Every satellite measures the earth's gravitational field because satellite motions are determined by the sum of all the gravitational forces acting upon it.  Geodesists have been  poring over satellite Precision Orbit Determination (POD) data for decades and puzzling over the decrease in oblateness over the decades.

When JPL's Jean Dickey first proposed that the melting polar ice caps were changing the shape of the earth, people (men) made fun of her.  She had looked at every other possible cause and determined that their effects were too small to account for the changes our satellites were sensing.  Anyway, 10 years ago, they gave her a medal.

2. Greenland ice mass loss is a major driver of increased arctic oscillation (AO), which I mentioned earlier in Boulder Flooding Links.  It's also a major driver for events like snowmaggedon.  It's a big deal to everything on the planet--not just polar bears.

Interesting asides:
GOCE made big news when it crashed back to earth earlier this month.  Notice that it's predecessor satellites, CHAMP and GRACE, remained in orbit for a decade and GOCE lasted less than four?  There's a good reason for that.  GOCE gained higher resolution by orbiting closer to the earth.  The higher atmospheric drag at the lower altitude dragged it back to earth faster.

GOCE's very sleek, slim design also allowed it to deorbit relatively smoothly, without much tumbling motion.  GOCE was able to maintain radio contact with an Antarctic station to an astonishingly low altitude just minutes before the final crash landing.  How's that for antenna pointing under difficult conditions?

## Thursday, November 28, 2013

### Thanksgiving change of heart

I was definitely in the "just say no" to shopping on Thanksgiving day camp until my MIL asked me to place an internet order for her. Something went awry and the confirmation showed it was being shipped to my house instead of hers. I called the 800 number to change the shipping instructions and a live person answered on the first ring.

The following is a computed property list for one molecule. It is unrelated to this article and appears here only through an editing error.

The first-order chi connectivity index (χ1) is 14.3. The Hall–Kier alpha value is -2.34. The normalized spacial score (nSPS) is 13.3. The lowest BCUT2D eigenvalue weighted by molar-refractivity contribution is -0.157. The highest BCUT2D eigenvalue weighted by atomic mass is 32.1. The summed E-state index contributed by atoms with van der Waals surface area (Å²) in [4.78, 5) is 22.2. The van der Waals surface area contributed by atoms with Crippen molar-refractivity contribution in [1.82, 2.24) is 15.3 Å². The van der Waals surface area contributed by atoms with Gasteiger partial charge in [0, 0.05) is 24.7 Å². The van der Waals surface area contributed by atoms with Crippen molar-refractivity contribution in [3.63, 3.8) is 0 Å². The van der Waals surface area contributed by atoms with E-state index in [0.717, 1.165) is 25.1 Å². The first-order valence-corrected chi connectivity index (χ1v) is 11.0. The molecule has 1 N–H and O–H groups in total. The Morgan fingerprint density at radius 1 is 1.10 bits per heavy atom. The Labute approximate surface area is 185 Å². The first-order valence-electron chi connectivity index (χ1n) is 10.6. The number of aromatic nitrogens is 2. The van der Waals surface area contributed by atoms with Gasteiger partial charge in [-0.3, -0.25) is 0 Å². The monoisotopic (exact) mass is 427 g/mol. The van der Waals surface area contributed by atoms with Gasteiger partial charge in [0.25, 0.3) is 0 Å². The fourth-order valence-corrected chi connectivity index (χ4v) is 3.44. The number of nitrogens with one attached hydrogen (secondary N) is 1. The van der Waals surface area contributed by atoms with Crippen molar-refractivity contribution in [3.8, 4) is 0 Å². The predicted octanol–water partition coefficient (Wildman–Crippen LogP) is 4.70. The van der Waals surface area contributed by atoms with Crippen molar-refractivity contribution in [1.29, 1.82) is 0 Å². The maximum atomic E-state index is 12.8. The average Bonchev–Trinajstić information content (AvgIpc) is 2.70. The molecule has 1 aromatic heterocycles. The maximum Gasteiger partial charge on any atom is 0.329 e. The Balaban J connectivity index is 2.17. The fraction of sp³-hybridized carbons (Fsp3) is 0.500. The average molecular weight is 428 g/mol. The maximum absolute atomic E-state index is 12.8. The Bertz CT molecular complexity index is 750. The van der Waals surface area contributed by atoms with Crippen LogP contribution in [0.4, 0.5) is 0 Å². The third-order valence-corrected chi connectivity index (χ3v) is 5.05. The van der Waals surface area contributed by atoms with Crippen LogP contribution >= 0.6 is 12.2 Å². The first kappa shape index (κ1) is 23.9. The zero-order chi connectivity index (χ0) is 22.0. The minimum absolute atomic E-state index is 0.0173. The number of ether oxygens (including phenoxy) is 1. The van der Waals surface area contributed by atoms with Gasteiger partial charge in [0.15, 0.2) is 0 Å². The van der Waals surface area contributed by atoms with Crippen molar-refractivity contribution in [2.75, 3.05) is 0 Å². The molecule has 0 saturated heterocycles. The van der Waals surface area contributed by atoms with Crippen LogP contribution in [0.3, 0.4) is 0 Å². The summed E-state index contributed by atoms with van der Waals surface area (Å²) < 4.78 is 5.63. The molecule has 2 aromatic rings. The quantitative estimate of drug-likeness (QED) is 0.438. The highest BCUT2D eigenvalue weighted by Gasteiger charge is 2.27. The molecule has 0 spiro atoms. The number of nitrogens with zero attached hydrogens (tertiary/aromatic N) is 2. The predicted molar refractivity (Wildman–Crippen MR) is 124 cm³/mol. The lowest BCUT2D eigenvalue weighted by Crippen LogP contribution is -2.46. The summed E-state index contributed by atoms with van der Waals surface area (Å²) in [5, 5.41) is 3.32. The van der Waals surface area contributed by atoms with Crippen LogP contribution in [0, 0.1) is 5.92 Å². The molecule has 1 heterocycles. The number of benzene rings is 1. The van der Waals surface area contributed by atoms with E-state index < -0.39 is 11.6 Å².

After she corrected the shipping address, I wished her a happy Thanksgiving and said that I was sorry that she had to work on Thanksgiving.

She replied that she was not sorry.

Huh?

She explained that, because she was working today, she got out of cooking and cleanup. Answering the customer service line was definitely easier and better paid than staying home today.

Hmm. She's right. Until we do something about unequal division of labor at home, going to work for pay, aka market work, can be preferable to working for free, aka family work. In my perfect world, we'd be cooking and breaking bread with our loved ones today and sharing the work equitably. But, as long as workers are able to freely choose their work schedule on generally celebrated holidays, I'm fine with that.

After talking to her, I decided that Bad Dad was handling the cooking admirably on his own. I did help with the clean up though.

Andrew Sullivan posted some other opinions and links.

A friend said that his dad, a doctor, shared his practice with two Jews. His dad always got both Christmas Eve and Christmas day off. Bad Dad, a Jew, says he always volunteered to work those two days so Christians could take those days off. How about you? Do you have sacred days which you preserve for noncommercial activity?